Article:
Héloïse Letissier is familiar with isolation.
The artist, who goes by Christine and the Queens or Chris, spent a large portion of her youth in solitude. Losing herself in books and art, discovering who she was by spending time with only herself.
Christine and the Queens.
Now, like the rest of the world, she is in endless isolation. Alone in her Paris apartment, her only link to the outside world is through social media. It's a place she is comfortable.
“This is something I have known how to do since I was young, it actually reminds me of the situation I am in now. I was comfortable being lonely, escaping into music and books and art. I think it is important to do that,” she says.
“I think my youth bleeds into my life now. I think that time really created the relationship I have with the world… I am a huge believer that the teenage years are life-defining, and I think that is why I sit slightly as an outsider.”
Chris released her debut EP in 2011, but it was 2014’s studio album Chaleur humaine that put her on the global map. It hit Top Tens worldwide and landed on best-of lists in respected music publications, opening the door to prestigious festival sets and tours.
2018’s follow up album Chris beat Chaleur humane’s impact and demonstrated the chameleon she is as an artist, venturing into an even poppier territory and introducing the more performative aspects of her artistry both vocally and in her live shows. The mention on the Glastonbury line-up in 2016 became a headline set by 2019.
Now with time and solitude on her hands, Chris has time to reflect on what it all means.
“Even with my first record when it blew up and became quite successful I had a hard time picturing myself as a winner,” she says. “I had a hard time accepting I could win, that I could be successful, and I could be loved.”
The love of her fans is undeniable. After being one of the earliest artists to turn to live streaming during the pandemic, her regular Instagram Lives have gathered thousands of fans who listen to her chat, conduct Q&As, talk to other artists and, occasionally, sing.
Heloise Letissier is used to isolation.Credit:Jamie Morgan
Despite being alone she is barely isolated.
“I have been talking to different people so much. We are experiencing this horrible thing together, it is actually making people talk more, I think. I spoke to five new people yesterday. That is a lot for me,” she says.
While she is coming to accept the love from others, finding love for herself has been a more complicated process. Her music has often explored themes of love; be it the unrequited kind or the new kind or the devastating end of love. But her latest musical effort, the six track EP La Vita Nuova and the accompanying short film has taken her on a journey to discovering a different kind of love.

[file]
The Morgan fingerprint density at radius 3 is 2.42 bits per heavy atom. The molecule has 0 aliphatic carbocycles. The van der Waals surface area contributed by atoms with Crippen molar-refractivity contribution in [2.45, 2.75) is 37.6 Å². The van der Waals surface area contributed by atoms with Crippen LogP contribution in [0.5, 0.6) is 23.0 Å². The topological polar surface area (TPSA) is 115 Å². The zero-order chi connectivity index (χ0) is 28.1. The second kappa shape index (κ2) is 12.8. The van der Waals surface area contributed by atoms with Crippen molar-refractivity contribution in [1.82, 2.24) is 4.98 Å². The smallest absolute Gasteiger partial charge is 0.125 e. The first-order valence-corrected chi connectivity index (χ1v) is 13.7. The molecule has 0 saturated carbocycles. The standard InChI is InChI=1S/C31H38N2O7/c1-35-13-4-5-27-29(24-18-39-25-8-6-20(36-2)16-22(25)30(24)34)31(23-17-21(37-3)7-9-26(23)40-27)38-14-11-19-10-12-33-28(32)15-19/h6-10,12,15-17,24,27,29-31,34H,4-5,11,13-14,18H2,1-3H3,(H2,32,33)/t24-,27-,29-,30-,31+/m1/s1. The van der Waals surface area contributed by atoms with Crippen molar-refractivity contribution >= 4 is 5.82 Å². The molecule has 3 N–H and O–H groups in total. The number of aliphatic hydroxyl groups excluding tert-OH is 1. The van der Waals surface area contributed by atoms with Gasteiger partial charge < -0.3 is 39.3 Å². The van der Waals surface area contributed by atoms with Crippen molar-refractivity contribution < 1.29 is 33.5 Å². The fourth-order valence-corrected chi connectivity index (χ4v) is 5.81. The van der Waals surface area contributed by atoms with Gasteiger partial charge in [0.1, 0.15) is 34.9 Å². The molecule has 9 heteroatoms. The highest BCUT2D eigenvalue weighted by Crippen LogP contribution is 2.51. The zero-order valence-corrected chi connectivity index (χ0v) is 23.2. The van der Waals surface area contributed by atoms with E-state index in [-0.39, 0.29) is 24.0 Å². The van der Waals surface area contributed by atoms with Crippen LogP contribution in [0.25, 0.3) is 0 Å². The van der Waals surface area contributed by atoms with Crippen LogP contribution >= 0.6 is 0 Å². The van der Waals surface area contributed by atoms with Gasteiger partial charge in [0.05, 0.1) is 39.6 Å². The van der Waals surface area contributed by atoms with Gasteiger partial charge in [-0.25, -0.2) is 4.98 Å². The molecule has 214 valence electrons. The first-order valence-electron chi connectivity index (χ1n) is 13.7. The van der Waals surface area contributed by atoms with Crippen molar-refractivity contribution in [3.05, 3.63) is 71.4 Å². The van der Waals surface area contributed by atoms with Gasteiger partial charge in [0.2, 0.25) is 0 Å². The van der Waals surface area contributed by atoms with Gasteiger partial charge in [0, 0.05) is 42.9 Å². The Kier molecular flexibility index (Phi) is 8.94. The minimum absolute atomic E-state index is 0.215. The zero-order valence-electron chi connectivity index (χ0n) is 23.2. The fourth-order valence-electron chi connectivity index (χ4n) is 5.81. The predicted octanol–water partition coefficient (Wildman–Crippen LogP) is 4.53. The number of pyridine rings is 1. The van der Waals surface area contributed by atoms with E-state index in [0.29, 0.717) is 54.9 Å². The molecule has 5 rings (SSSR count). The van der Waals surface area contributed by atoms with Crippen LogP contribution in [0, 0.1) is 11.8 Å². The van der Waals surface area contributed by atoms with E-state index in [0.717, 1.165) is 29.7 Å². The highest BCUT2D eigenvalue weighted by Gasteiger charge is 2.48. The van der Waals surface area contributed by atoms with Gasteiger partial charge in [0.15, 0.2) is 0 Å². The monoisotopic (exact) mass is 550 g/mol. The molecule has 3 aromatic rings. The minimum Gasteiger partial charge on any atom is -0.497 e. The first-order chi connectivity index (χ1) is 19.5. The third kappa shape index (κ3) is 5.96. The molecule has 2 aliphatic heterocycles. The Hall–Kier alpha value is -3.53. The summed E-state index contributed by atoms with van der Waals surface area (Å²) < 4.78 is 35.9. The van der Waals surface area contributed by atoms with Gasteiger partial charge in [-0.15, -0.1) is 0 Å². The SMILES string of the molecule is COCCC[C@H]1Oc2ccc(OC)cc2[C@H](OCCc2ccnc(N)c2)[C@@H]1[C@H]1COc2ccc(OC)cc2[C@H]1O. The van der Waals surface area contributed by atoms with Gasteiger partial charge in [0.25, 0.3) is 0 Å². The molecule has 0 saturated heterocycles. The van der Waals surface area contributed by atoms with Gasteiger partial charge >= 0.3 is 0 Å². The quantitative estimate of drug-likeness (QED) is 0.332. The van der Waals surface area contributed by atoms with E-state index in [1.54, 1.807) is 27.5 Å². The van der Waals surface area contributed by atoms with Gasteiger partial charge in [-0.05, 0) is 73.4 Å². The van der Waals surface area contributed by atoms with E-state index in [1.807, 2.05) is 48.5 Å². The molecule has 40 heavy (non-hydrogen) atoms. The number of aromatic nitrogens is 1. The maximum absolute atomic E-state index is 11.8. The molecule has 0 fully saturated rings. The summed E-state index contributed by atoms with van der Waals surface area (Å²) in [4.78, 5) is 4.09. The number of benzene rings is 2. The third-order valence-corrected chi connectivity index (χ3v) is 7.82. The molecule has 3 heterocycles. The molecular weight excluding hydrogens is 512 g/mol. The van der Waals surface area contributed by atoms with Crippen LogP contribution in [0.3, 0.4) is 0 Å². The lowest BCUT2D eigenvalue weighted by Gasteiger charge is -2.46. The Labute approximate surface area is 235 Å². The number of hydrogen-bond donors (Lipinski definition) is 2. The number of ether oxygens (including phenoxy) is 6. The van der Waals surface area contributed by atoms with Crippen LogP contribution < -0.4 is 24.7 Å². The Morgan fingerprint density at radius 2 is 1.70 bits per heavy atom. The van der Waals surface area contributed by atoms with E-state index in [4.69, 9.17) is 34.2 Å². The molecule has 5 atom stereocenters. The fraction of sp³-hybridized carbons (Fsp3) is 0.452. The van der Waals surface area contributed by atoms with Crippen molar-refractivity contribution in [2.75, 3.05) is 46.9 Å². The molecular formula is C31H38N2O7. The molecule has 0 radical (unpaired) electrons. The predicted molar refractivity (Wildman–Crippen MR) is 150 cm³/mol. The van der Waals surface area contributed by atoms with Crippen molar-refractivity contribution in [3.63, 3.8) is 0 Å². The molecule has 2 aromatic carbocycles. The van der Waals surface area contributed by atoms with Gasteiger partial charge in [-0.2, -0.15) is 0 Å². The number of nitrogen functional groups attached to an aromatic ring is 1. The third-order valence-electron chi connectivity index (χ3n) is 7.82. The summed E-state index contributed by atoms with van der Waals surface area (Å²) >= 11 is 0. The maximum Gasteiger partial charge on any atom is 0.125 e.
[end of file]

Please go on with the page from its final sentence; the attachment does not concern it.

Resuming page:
But first she had to deal with the loss of love after the end of a particularly complicated relationship towards the end of of last year.
“The core of the movie, and the EP itself is so much about an experience of cathartic loss and a complicated love relationship that overwhelms you,” she says.
Directed by regular collaborator Colin Solal Cardo with choreography by Ryan Heffington the film is part music video part cinematic fever dream starting with a wounded Chris alone on a rooftop dancing out her feelings before being led by a dark force to the film, and the EP’s message of renewal. Using motifs that would not be out of place in films like Dracula, or Eyes Wide Shut, the soundtrack of La Vita Nuova still draws heavily on Chris’ musical influences that range from Prince and Janet Jackson to euro indie-pop. It is a visceral and visual feast.
“Every sequence falls upon the other like a weird dream state where you are being overwhelmed by something a bit stronger than yourself,” Chris says.
“The whole movie is a destination to something I can’t control, but that final sequence brings a new life or a carnal sensuality.”
It’s up to the audience to interpret what the new life is, what it means for them, but for Chris the new life is one where she is, at last, finding love for herself.
“It is a good love story that starts at the end of the film (the love story with myself). I feel it starting because I have given myself the opportunity to start it,” she says. “Even that slight gesture of looking at yourself with warmth and forgiveness is part of accepting myself for who I am.”
La Vita Nuova is out now. The accompanying short film is available on Youtube.
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